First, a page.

Odunga’s five-point order included a declaration that any disparity in salary between judges appointed on the same day violated the affected judge’s constitutional rights not to be discriminated against. He also declared that appointment as a high court judge was ‘a substantive appointment’ and not a promotion. Thus, all judges were entitled to similar starting salaries and benefits. Any categorisation of judges by the commissions, based on whether they were appointed from outside or from within the judicial system was unconstitutional, he declared.

Finally, he made a declaration compelling the commission to pay any affected judges the same starting salary as had been paid to other judges, ‘whichever is higher’. Any payments of salary or benefits was to be paid ‘promptly’, backdated to the date of their appointment.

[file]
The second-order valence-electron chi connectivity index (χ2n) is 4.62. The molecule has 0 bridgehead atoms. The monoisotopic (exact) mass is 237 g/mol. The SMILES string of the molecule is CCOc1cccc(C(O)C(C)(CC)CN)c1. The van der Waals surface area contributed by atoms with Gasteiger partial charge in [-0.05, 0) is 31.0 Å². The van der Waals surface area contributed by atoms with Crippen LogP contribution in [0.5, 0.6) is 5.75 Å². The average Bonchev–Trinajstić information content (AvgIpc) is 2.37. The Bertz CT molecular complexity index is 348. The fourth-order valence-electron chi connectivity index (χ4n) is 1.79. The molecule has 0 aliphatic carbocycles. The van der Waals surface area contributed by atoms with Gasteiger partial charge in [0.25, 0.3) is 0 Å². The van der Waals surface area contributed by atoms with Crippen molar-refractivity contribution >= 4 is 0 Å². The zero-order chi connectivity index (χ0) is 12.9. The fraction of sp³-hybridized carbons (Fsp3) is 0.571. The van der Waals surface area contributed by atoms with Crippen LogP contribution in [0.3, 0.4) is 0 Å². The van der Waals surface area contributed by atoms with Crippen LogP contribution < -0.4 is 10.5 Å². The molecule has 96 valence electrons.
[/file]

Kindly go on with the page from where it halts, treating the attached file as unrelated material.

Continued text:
The judgment makes interesting reading for a number of reasons. Among these, I was struck by Odunga’s quoting extensively from other jurisdictions (including a number of South African cases). This is an example of the growing trend among African judges to read widely and where relevant to cite from their colleagues in other countries, both on this continent and elsewhere. More negatively, I was surprised that the two commissions had chosen to stick to a road so obviously discriminatory, and that an instinctive understanding of what is demanded by the Constitution and its guaranteed rights has not yet taken root in their thinking. Even if the SRC’s decision was based on a blinkered view of what made financial sense in Kenya, why did the JSC respond so passively?

What surprised me most though, is that the discriminatory system of remuneration lasted as long as it did before being challenged in court. And that when the petition was finally launched, the JSC figured as a respondent, defending the challenged status quo, rather than as the petitioner, acting on behalf of the judiciary to ensure constitutionally-mandated fairness, not to mention protection of judicial independence.